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Want to build sustainable, resilient cities? Start with quality infrastructure

Ede Ijjasz-Vasquez's picture
Rapid urbanization has put considerable pressure on developing countries to deliver more infrastructure - and, preferably, to deliver it fast and in a cost-effective way. But this sense of urgency should not lead cities to compromise on quality, or to focus only on the upfront cost of building infrastructure rather than to consider the full cost of construction, operation and maintenance over the entire lifecycle of a project.
 
To discuss some of the key infrastructure challenges faced by its client countries, the World Bank recently hosted its first International Conference on "Sustainable Development through Quality Infrastructure” in Tokyo, Japan. But what exactly do we mean by "quality infrastructure", and what role can it play in creating resilient, sustainable cities?

The "starchitect" of the poor: the keys to Alejandro Aravena's work

Luis Triveno's picture

Pritzker Prize winner Alejandro Aravena’s Elemental firm designed the “half a good house”, which includes gaps between the houses for residents to fill according to their own needs.
Cities are the world’s factories of progress and prosperity. Eighty-percent of all production takes place in our urban areas; it’s where most economic opportunities are. People know it, and this is why five million people migrate to cities all over the world. Every month.
 
The problem is that most cities are not prepared to absorb these numbers. The tragic result is chaos, inequality and environmental damage. One clear manifestation of the mismatch between people’s demand for opportunities to prosper and the inability of cities to maximize the benefits of agglomeration while minimizing the costs of congestion is the omnipresence of slums throughout the world. Today, one billion people live in slums; worse still, many of those settlements are in areas highly vulnerable to natural disasters. By 2030, this figure is expected to double.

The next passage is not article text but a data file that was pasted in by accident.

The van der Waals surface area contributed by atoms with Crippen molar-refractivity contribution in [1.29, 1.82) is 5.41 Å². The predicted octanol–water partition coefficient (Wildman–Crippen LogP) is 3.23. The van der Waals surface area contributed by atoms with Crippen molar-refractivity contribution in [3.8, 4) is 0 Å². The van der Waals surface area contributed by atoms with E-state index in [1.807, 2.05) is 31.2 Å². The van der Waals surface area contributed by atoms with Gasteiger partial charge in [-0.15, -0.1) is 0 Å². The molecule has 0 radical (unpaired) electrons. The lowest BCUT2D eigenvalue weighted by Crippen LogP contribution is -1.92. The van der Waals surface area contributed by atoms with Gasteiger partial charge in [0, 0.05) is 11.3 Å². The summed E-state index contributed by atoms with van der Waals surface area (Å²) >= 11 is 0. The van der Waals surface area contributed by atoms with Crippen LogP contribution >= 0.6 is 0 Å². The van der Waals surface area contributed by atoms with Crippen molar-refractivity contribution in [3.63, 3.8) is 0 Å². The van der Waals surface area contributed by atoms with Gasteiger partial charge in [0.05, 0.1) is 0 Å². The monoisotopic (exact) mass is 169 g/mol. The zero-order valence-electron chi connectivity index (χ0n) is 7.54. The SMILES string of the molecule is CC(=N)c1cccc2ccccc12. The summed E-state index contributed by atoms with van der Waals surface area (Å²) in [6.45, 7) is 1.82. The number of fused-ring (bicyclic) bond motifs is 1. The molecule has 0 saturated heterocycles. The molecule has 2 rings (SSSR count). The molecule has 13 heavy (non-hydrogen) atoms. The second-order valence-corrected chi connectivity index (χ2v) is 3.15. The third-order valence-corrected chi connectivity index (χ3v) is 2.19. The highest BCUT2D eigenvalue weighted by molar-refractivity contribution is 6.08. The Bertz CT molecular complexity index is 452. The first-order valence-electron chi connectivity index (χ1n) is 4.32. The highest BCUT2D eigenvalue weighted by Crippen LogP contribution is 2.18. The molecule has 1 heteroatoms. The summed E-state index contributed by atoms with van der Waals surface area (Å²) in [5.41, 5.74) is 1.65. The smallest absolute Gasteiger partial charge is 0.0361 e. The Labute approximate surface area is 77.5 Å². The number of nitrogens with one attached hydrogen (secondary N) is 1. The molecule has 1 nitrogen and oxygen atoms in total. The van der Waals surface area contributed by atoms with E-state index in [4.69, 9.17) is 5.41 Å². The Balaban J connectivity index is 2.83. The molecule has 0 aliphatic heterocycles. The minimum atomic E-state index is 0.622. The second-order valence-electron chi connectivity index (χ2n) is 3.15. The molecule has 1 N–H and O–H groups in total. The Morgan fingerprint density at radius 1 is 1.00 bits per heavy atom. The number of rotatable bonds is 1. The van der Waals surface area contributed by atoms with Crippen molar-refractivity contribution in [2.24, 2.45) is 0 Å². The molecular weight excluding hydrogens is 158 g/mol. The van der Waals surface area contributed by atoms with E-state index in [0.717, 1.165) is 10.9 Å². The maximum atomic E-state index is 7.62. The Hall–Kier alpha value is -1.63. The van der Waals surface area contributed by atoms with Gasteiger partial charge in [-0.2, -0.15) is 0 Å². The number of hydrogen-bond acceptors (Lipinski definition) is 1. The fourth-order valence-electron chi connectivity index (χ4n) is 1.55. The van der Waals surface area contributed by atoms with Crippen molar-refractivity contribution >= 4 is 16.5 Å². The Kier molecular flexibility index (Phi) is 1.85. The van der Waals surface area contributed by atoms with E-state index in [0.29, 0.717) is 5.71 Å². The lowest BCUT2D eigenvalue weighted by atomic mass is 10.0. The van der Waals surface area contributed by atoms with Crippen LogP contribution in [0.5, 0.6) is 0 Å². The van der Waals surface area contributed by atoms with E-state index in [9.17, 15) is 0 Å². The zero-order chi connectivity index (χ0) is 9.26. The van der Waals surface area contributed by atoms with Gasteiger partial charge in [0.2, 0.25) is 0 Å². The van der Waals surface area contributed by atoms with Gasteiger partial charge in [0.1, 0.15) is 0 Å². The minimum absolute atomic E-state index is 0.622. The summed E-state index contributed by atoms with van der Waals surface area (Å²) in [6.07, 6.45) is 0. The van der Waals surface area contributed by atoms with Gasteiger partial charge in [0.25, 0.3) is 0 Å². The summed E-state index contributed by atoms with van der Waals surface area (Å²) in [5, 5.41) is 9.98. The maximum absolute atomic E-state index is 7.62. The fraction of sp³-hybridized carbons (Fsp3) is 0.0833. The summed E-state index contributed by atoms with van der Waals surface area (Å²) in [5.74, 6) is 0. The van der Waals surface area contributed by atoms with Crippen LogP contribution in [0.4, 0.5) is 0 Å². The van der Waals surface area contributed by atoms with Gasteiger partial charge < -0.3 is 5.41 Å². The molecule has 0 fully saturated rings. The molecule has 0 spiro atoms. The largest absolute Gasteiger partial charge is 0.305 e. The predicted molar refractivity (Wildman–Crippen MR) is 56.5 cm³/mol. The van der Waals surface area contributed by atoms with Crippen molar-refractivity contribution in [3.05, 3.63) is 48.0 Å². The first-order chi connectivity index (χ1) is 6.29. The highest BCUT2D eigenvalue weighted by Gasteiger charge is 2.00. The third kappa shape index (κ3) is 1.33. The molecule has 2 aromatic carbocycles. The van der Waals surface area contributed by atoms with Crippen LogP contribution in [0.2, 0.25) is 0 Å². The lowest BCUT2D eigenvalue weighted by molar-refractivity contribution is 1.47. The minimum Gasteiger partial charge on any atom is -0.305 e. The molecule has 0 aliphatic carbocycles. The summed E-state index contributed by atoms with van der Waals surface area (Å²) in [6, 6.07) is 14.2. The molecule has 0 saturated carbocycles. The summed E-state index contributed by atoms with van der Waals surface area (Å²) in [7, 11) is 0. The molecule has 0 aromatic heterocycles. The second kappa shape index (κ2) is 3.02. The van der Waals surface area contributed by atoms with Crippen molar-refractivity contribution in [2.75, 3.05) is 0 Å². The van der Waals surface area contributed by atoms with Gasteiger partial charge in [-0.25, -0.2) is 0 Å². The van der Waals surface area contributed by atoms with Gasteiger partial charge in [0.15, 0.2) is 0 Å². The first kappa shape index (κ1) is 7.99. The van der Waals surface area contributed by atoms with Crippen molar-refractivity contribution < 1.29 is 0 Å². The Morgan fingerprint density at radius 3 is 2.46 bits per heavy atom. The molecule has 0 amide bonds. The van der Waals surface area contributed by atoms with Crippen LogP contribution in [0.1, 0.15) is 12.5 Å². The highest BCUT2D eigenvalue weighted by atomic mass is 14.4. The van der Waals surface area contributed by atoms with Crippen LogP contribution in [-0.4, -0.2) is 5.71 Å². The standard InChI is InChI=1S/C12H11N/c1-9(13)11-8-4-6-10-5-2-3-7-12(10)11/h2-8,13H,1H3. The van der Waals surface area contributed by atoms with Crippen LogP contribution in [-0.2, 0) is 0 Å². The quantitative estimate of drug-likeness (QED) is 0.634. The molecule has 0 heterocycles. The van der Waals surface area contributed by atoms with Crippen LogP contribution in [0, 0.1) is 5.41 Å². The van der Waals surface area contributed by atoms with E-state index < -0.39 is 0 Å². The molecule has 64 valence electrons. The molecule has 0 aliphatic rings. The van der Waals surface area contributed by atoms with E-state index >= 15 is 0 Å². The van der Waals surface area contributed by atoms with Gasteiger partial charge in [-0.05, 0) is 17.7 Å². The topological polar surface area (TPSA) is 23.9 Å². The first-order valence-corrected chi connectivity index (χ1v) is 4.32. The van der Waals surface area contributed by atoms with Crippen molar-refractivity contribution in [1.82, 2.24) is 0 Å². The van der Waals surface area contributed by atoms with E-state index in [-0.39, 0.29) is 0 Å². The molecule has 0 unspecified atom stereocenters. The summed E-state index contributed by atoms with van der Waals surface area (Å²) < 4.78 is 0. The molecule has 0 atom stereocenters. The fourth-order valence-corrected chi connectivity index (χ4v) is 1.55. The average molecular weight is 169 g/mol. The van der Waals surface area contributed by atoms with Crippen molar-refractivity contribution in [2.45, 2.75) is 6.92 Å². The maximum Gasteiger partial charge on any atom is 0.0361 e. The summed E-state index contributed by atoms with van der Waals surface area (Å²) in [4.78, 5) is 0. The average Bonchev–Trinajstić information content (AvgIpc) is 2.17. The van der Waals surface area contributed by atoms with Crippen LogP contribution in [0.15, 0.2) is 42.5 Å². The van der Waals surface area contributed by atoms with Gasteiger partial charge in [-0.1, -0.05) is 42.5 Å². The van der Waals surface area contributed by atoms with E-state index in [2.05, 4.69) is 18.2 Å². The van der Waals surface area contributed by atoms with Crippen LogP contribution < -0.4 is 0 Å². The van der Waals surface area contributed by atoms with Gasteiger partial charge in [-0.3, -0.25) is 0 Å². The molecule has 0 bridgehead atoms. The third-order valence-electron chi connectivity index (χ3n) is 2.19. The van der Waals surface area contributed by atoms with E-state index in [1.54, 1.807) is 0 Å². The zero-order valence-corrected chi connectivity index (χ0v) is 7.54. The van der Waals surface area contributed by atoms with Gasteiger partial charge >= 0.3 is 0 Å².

To absorb this ever-increasing demand for affordable urban housing, would require creating, in effect, a new city capable of housing 1 million people – every week during the next 15 years. Governments are already overwhelmed. The private solution of reducing the size of dwellings and relocating them to the peripheries of cities has produced economic and social segregation, which has become a ticking bomb for unrest.
 
During the past 12 years, the Chilean architect, Alejandro Aravena, 48, has offered solutions to the global housing crisis that are so creative, speedy, budget-conscious and scalable that he has been awarded the 2016 Pritzker Prize, considered the Nobel for architecture. His work—and the prize—challenge architects to envision innovative buildings not just for businesses and other wealthy clients but for all the people.

With MetroLab, urban agglomerations from developed and developing countries tackle challenges together

Ede Ijjasz-Vasquez's picture
MetroLab provides a platform for cities from all over the world to share knowledge about urban management and development. The initiative started about 3 years ago, based on two simple premises: in spite of income differences, urban agglomerations from developed and developing countries face many similar challenges and have a lot to learn from each other; second, since urban growth typically spreads beyond one single municipality, cities need to "think outside their boundaries" and address challenges at the metropolitan level.
 
Lead Urban Specialist Victor Vergara tells us all there is to know about the program and what's next for MetroLab.